Equity, Diversity and Inclusion
The Dimensions program is intended to publicly recognize post-secondary institutions seeking to increase equity, diversity and inclusion (EDI) in their environments and across the research ecosystem. The program objective is to foster transformational change within the research community at Canadian post-secondary institutions by identifying and eliminating obstacles and inequities. This will support equitable access to funding opportunities, increase equitable and inclusive participation, and embed EDI-related considerations in research design and practices.
To receive recognition through this program, institutions will be inclusive of underrepresented or disadvantaged groups, including but not limited to: women, Indigenous Peoples, persons with disabilities, members of visible minorities/racialized groups, and members of LGBTQ2+ communities, as well as individuals who identify as, or belong to, more than one of these groups. Participation is voluntary and no funding is attached.
Participating institutions have a unique opportunity to be among the first in Canada to be recognized for their efforts and progress made to advance EDI in the research ecosystem. They are also expected to help further develop the program’s design and delivery by providing relevant feedback to the Tri-agency Dimensions team. Staff of the three federal granting agencies will provide support throughout the pilot process over approximately two years as the institutions prepare their full applications to obtain formal recognition.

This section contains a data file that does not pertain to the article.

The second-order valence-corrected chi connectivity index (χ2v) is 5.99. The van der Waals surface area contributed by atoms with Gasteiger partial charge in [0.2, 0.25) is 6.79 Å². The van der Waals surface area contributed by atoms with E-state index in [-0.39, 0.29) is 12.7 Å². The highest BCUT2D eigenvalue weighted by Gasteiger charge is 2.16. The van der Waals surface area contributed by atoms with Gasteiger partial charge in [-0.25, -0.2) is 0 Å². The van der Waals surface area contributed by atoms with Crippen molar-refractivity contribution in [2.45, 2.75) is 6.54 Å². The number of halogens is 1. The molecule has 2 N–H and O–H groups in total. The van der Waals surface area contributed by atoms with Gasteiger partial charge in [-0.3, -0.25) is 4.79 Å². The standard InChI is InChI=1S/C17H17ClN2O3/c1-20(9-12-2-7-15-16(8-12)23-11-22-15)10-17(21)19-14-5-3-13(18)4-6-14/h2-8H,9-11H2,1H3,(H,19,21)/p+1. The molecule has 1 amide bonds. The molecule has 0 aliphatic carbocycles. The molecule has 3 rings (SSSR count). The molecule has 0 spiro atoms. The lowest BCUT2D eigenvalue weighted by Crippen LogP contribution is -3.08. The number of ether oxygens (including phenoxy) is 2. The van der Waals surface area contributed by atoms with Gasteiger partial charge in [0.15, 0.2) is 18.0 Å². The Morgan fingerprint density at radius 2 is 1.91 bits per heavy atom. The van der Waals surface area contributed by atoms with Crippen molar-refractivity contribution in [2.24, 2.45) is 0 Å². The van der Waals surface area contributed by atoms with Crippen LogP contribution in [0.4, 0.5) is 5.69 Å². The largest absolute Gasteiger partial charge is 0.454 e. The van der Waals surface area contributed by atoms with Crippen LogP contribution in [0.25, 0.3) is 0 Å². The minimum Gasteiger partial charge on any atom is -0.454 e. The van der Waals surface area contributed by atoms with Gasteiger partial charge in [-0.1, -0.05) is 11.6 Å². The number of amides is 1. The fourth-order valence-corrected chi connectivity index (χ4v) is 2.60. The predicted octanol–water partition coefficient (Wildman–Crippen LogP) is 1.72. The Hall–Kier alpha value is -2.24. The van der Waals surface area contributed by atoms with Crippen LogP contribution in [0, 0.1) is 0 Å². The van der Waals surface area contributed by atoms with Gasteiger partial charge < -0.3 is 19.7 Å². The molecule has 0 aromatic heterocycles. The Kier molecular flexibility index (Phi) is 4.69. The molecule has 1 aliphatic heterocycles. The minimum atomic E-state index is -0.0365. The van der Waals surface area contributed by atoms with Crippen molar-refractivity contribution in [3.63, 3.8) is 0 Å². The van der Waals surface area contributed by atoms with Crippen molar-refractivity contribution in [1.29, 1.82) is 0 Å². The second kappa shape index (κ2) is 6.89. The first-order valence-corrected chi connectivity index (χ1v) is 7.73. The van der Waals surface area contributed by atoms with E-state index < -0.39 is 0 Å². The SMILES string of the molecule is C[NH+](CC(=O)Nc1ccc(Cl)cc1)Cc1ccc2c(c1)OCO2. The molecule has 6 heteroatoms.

First ever pilot cohort
Starting in September 2019, 17 Canadian post-secondary institutions will each develop a self-assessment team to coordinate the EDI data collection, analysis and action planning as part of the pilot program. They will benefit from workshops and guidance from EDI experts. During the pilot stage, quantitative and qualitative EDI data must be collected and analyzed, and an in-depth reflective assessment of the institution’s systems, practices and culture will be performed. This will lead to the development of an action plan with goals based on identified gaps, barriers and trends.
- Camosun College (British Columbia)
- Holland College (Prince Edward Island)
- Lethbridge College (Alberta)
- Mohawk College (Ontario)
- Mount Saint Vincent University (Nova Scotia)
- Ryerson University (Ontario)
- Sheridan College (Ontario)
- Simon Fraser University (British Columbia)
- Université Laval (Québec)
- University of British Columbia (British Columbia)
- University of Calgary (Alberta)
- University of New Brunswick (New Brunswick)
- University of Ottawa (Ontario)
- University of Saskatchewan (Saskatchewan)
- University of Winnipeg (Manitoba)
- Vancouver Island University (British Columbia)